In the 1930’s in north America’s great plains, our bread basket, many a farm family saw its dreams blow away on the wind. The farm implements, household goods, even the house and the land went up for auction, one farm at a time, sometimes emptying whole villages. Whatever the family could fit into the car was packed in, along with the children and the ever-present dust. In the Mennonite towns, the mothers baked zwiebach for a week, using up the last of the precious flour. It was the only thing they knew they would have to eat until they reached their land of promise in California’s vast farm land. Zwiebach, little double buns, baked twice until they are hard and dry like crackers, would keep them alive, until they found their new home.
This was how my father came to California as a child. His whole congregation in western Kansas sold everything for almost nothing, and headed west, sending scouts ahead to find a home where they could land together. It is also the story of my great grandfather’s trip from Russia by ship, again, adventurous souls had gone ahead to find a place.
The old wooden immigrant trunk, once filled with zwiebach for the journey, now sits in the entryway of my mother’s house. It is about 4 ½ feet long and 2 ½ feet tall. Once it had been bigger, but one end had to be cut off in order for it to fit on the ship. And it was filled with zwiebach. They had nothing to pack which they could not make again in a new place. But food would be required for the journey. They were simple people who only wanted a place to work hard and to worship God in freedom. Zwiebach was the stuff of life for their journey.
Many Mennonites of my generation no longer bake zwiebach. It takes too much time and we don’t need to do it. So now zwiebach have begun to be a specialty item, made for family gatherings, and for display under a glass dome, or in a glass case on a curio shelf. Why? Because the zwiebach is still a symbol of the stuff of life. It tells the story if the faith of our parents and our parents’ parents. It is a reminder of what little we really need to get along – faith, our community and a trunk full of zwiebach.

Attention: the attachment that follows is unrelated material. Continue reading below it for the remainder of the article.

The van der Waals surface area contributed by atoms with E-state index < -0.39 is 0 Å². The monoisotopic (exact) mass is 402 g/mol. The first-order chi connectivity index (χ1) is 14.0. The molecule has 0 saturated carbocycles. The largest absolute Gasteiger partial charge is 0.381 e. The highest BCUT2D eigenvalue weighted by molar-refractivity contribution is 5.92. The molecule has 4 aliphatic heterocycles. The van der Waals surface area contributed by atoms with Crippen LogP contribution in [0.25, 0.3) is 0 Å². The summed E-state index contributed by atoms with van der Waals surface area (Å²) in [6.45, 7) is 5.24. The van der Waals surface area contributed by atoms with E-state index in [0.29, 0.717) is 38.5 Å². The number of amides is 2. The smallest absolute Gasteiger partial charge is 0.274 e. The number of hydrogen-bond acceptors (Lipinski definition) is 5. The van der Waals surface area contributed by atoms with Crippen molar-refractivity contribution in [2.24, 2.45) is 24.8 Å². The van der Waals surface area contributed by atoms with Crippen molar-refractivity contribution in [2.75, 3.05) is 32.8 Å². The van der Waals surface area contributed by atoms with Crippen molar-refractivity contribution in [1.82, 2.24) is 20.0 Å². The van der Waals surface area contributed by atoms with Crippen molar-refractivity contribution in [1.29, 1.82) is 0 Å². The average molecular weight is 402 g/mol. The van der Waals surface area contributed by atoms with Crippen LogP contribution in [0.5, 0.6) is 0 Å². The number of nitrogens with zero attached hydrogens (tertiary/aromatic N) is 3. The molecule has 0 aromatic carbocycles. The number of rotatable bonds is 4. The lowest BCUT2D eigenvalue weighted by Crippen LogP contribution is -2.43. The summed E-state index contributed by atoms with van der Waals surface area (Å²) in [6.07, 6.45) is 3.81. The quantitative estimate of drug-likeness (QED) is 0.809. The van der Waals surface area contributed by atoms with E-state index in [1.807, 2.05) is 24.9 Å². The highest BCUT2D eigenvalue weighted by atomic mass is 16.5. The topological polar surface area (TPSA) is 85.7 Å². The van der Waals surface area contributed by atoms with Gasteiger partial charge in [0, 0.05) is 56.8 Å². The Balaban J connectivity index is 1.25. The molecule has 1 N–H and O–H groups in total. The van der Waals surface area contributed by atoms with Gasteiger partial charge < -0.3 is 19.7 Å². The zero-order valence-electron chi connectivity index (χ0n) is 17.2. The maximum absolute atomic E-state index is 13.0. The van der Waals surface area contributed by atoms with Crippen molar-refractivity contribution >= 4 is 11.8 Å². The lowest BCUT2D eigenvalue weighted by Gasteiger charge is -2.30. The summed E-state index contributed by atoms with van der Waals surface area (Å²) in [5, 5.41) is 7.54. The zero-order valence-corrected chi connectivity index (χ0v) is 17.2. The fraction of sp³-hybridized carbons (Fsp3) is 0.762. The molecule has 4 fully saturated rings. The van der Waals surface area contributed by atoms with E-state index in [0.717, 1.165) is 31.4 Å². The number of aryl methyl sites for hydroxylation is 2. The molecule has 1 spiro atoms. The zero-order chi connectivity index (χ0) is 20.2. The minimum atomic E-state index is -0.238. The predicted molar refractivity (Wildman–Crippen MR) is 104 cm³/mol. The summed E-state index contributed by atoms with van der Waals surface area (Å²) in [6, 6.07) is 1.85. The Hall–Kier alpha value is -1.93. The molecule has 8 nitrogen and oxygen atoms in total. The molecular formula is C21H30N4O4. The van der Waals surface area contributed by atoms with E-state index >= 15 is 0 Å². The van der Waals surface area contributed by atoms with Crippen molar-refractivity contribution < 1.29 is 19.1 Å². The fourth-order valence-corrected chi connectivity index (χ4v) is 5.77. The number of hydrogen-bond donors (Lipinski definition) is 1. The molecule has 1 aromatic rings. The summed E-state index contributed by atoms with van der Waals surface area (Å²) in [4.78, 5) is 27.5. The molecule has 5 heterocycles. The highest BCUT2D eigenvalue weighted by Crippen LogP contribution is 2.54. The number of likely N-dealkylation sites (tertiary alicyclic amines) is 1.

Why do I tell this story today? Because today we celebrate both baptism and communion – the two sacraments most common among all Christian communities. These two acted stories tie us together as followers of the Jesus way. Zwiebach are a kind of sacrament to me. They remind me of all the good things my parents received from God and when I eat one, I also enjoy what God has done for me. You might eat them and say, “Oh, a white dinner roll.” But when I eat one, it tells the story of my whole people’s life of simplicity, hard work and faithfulness – to God and each other. I am inspired to live with courage like they did. Mysteriously, I become one with them through time, because we eat the same food.
That is a lot to get from a simple piece of bread! But at least this much is carried in the sacraments of baptism and the communion. 1. They tell a story. 2. They inspire us. 3. They connect us with a community. And, 4. They give a free gift of grace.
Baptism tells us the story of God taking us into the family. I am inspired to live like a child of God, and I become one with all who have received these same waters of baptism – innumerable followers through the millennia, including Jesus himself. And it is all a gift, received but never earned.